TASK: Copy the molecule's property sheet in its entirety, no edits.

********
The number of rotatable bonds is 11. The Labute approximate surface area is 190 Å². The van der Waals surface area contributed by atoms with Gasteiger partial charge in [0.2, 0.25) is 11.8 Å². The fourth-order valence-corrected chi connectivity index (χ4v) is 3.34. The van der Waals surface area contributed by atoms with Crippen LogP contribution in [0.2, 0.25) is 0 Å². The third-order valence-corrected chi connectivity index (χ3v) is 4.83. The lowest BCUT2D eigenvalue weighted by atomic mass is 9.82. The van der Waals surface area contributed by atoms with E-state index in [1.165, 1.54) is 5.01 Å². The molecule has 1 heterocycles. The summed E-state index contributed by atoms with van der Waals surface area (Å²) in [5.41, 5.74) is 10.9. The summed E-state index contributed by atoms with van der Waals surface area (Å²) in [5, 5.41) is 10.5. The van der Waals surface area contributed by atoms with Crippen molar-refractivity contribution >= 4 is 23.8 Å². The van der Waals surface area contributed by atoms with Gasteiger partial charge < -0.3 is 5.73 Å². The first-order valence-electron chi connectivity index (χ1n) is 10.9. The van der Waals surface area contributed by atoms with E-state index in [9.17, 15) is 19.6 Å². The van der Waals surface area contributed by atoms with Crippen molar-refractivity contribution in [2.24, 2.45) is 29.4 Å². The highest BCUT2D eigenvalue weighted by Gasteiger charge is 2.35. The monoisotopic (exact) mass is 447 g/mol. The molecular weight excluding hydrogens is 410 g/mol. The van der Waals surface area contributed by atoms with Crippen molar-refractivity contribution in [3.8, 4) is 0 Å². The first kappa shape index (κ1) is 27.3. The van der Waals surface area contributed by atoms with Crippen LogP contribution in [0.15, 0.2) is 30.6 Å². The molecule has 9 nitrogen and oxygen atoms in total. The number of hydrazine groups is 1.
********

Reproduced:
The number of rotatable bonds is 11. The Labute approximate surface area is 190 Å². The van der Waals surface area contributed by atoms with Gasteiger partial charge in [0.2, 0.25) is 11.8 Å². The fourth-order valence-corrected chi connectivity index (χ4v) is 3.34. The van der Waals surface area contributed by atoms with Crippen LogP contribution in [0.2, 0.25) is 0 Å². The third-order valence-corrected chi connectivity index (χ3v) is 4.83. The lowest BCUT2D eigenvalue weighted by atomic mass is 9.82. The van der Waals surface area contributed by atoms with E-state index in [1.165, 1.54) is 5.01 Å². The molecule has 1 heterocycles. The summed E-state index contributed by atoms with van der Waals surface area (Å²) in [5.41, 5.74) is 10.9. The summed E-state index contributed by atoms with van der Waals surface area (Å²) in [5, 5.41) is 10.5. The van der Waals surface area contributed by atoms with Crippen molar-refractivity contribution >= 4 is 23.8 Å². The van der Waals surface area contributed by atoms with Gasteiger partial charge < -0.3 is 5.73 Å². The first-order valence-electron chi connectivity index (χ1n) is 10.9. The van der Waals surface area contributed by atoms with E-state index in [9.17, 15) is 19.6 Å². The van der Waals surface area contributed by atoms with Crippen molar-refractivity contribution in [2.24, 2.45) is 29.4 Å². The highest BCUT2D eigenvalue weighted by Gasteiger charge is 2.35. The monoisotopic (exact) mass is 447 g/mol. The molecular weight excluding hydrogens is 410 g/mol. The van der Waals surface area contributed by atoms with Crippen molar-refractivity contribution in [3.8, 4) is 0 Å². The first kappa shape index (κ1) is 27.3. The van der Waals surface area contributed by atoms with Crippen LogP contribution in [0.15, 0.2) is 30.6 Å². The molecule has 9 nitrogen and oxygen atoms in total. The number of hydrazine groups is 1.